September 17, 2010 12 Comments
“I can’t believe what they’re telling me!”, that’s what the little voice in my head screams in some of my initial client meetings. Fortunately it usually passes through the marketing and PR filter en route to my mouth and it comes out “That’s interesting. How’s it working for you?”
You wouldn’t believe some of the systems and processes I’ve seen over the course of my 16 years as a consultant.
Some people know that they have a horrible patchwork of broken systems that are loosely held together by duct tape and bubble gum. Others think their system is “flexible except for this one issue we’d like for you to fix.” I’ve learned that one man’s flexibility is another’s bad design.
Fortunately experience begets familiarity and some of the issues I see are remarkably similar to ones that I’ve solved in the past.
It’s tempting to show them just how smart I am and immediately jump to the solution. In fact, cutting to the chase would save them time and money so everybody wins. Except there’s only one problem: I didn’t listen.
You’ve Got To Listen
Listening is incredibly important, not only for consultants, but for everyone. Regardless of your walk in life, being an good listener will help you as you work with other people. Listening helps people to feel understood, to feel that you care. And that goes a long way in building a relationship.
Conversely, if you don’t take the time to listen, other people don’t feel understood. You’re not listening, so you simply cannot understand what’s going on. They assume you don’t care or that you’re just too self-centered. Without a good understanding of the problem, they reason, how can you possibly offer a good solution?
So before you offer a solution, take some time to stop, drop, and roll.
Don’t interrupt their description of the problem. Let them tell it to you in all its glory, even if you’ve heard it all before. It’s important to them to tell it.
Most people feel their situations are unique and quite different than the problems you may have faced in the past. Let them tell you why. In fact, you may actually learn that their problem is subtly yet significantly different that what you were expecting.
Two rules to keep in mind. First don’t interrupt. If the other person is talking, be quiet. You can nod your head in agreement or smile when appropriate, but don’t say anything. Second, when the other person has stopped talking, count to 5 to make sure that he is really finished and not just regrouping his thoughts. Only then do you know it’s your turn to talk.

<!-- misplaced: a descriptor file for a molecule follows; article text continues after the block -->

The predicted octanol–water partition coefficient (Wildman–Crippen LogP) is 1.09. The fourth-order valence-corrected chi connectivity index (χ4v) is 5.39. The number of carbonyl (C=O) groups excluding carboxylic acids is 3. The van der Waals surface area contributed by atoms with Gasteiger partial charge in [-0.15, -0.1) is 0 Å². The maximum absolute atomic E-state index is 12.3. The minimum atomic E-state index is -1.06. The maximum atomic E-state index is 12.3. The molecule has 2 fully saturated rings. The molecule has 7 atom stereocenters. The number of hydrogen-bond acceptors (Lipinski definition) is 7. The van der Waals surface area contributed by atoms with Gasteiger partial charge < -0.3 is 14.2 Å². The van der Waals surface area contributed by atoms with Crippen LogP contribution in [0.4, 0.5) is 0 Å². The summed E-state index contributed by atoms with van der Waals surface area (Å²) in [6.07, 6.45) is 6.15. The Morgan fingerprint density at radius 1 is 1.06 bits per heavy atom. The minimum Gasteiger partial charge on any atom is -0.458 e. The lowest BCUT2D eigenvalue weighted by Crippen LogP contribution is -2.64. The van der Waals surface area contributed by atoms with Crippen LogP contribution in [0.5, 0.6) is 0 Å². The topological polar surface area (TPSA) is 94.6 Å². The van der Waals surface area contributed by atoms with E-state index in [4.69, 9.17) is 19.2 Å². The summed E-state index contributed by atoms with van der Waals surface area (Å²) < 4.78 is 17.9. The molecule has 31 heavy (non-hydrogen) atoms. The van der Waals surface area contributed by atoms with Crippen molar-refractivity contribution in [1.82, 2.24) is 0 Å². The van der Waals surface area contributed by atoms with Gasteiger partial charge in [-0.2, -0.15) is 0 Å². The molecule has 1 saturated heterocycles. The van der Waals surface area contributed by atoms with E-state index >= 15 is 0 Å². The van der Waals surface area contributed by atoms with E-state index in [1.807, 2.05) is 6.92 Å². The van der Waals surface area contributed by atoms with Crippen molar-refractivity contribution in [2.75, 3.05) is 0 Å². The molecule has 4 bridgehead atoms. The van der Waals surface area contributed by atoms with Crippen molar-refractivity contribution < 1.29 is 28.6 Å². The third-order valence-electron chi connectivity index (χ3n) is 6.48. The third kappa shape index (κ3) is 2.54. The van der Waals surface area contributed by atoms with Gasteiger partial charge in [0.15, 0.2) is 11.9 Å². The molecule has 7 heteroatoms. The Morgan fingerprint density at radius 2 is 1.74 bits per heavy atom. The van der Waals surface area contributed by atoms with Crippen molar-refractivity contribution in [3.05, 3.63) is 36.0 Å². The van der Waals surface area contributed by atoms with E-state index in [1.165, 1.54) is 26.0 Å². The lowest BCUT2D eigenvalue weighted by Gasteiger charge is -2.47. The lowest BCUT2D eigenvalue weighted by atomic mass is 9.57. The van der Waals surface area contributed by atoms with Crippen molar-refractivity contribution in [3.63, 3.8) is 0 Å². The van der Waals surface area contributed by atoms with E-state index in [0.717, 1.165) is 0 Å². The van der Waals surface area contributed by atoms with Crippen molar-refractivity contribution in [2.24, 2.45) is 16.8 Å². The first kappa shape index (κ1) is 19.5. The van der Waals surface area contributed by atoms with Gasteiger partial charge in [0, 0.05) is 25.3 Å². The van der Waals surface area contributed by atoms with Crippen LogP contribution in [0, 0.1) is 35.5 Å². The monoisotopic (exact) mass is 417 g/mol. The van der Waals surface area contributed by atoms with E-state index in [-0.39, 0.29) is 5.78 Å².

Drop a few clarifying questions back to the other person. Ask them to explain in more detail or from another perspective. Many people will focus solely on the immediate affects of the issue or what they deem as pertinent. If you delve a little deeper you can uncover a lot more information. Asking relevant questions also reassures them that you are listening.
Don’t limit yourself to abstract or technical questions. Ask them about the impact of what they are describing. How is this situation affecting them personally? How has the problem affected their job or other’s perception of them?
Getting personal helps you to understand their motives. This is especially powerful when talking with a prospective client.
Roll back what you hear them saying. Restate their problem and its affects. Summarizing or restating what they’ve told you helps makes sure that you, do indeed, understand their issue. It also communicates to them that you understand.
This also helps to transition the conversation. It’s moving from their turn to talk to your turn. They’ve described the problem, now it’s your turn to offer suggestions or recommendations.
After they have completely described their scenario to their satisfaction, then you are free to offer your guidance. Your initial assessment may have been right on, but they wouldn’t have listened to you since you didn’t listen to them. Listening cost you only a few more minutes of time and the rewards were definitely worth it.
So, the next time you’re visiting a prospective new client or someone approaches you with a problem, remember: Stop, Drop, and Roll.